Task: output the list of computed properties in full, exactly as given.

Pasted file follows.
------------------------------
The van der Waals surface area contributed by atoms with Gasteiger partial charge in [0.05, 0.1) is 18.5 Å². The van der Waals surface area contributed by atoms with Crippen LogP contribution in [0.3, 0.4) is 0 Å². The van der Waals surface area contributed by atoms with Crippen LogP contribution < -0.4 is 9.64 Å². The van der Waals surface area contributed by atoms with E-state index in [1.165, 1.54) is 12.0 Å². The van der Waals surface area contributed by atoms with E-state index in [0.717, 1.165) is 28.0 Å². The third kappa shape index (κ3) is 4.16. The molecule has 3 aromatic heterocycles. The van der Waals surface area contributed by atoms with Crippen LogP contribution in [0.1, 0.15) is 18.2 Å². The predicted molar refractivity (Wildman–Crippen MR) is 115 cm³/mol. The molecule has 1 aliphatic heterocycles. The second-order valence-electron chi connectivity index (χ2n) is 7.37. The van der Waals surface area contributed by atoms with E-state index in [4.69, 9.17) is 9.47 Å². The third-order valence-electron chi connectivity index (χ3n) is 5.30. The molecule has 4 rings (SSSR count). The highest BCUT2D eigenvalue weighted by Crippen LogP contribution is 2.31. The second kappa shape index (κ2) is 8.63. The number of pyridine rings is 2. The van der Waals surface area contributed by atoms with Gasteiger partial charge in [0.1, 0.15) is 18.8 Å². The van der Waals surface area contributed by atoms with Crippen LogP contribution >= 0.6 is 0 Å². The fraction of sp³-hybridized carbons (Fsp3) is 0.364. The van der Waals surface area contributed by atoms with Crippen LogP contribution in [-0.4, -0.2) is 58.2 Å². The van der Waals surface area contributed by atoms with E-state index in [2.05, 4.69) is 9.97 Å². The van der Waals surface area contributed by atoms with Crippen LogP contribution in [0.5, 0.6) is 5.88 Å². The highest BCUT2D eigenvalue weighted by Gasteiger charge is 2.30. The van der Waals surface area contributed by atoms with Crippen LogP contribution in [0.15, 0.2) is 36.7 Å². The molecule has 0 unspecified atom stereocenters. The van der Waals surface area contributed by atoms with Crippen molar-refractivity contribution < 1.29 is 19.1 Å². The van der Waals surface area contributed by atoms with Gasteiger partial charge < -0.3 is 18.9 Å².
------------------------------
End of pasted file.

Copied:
The van der Waals surface area contributed by atoms with Gasteiger partial charge in [0.05, 0.1) is 18.5 Å². The van der Waals surface area contributed by atoms with Crippen LogP contribution in [0.3, 0.4) is 0 Å². The van der Waals surface area contributed by atoms with Crippen LogP contribution < -0.4 is 9.64 Å². The van der Waals surface area contributed by atoms with E-state index in [1.165, 1.54) is 12.0 Å². The van der Waals surface area contributed by atoms with E-state index in [0.717, 1.165) is 28.0 Å². The third kappa shape index (κ3) is 4.16. The molecule has 3 aromatic heterocycles. The van der Waals surface area contributed by atoms with Crippen LogP contribution in [0.1, 0.15) is 18.2 Å². The predicted molar refractivity (Wildman–Crippen MR) is 115 cm³/mol. The molecule has 1 aliphatic heterocycles. The second-order valence-electron chi connectivity index (χ2n) is 7.37. The van der Waals surface area contributed by atoms with E-state index in [4.69, 9.17) is 9.47 Å². The third-order valence-electron chi connectivity index (χ3n) is 5.30. The molecule has 4 rings (SSSR count). The highest BCUT2D eigenvalue weighted by Crippen LogP contribution is 2.31. The second kappa shape index (κ2) is 8.63. The number of pyridine rings is 2. The van der Waals surface area contributed by atoms with Gasteiger partial charge in [0.1, 0.15) is 18.8 Å². The van der Waals surface area contributed by atoms with Crippen LogP contribution >= 0.6 is 0 Å². The fraction of sp³-hybridized carbons (Fsp3) is 0.364. The van der Waals surface area contributed by atoms with Crippen LogP contribution in [-0.4, -0.2) is 58.2 Å². The van der Waals surface area contributed by atoms with E-state index in [2.05, 4.69) is 9.97 Å². The van der Waals surface area contributed by atoms with Crippen LogP contribution in [0.5, 0.6) is 5.88 Å². The highest BCUT2D eigenvalue weighted by Gasteiger charge is 2.30. The van der Waals surface area contributed by atoms with Crippen LogP contribution in [0.15, 0.2) is 36.7 Å². The molecule has 0 unspecified atom stereocenters. The van der Waals surface area contributed by atoms with Crippen molar-refractivity contribution < 1.29 is 19.1 Å². The van der Waals surface area contributed by atoms with Gasteiger partial charge < -0.3 is 18.9 Å².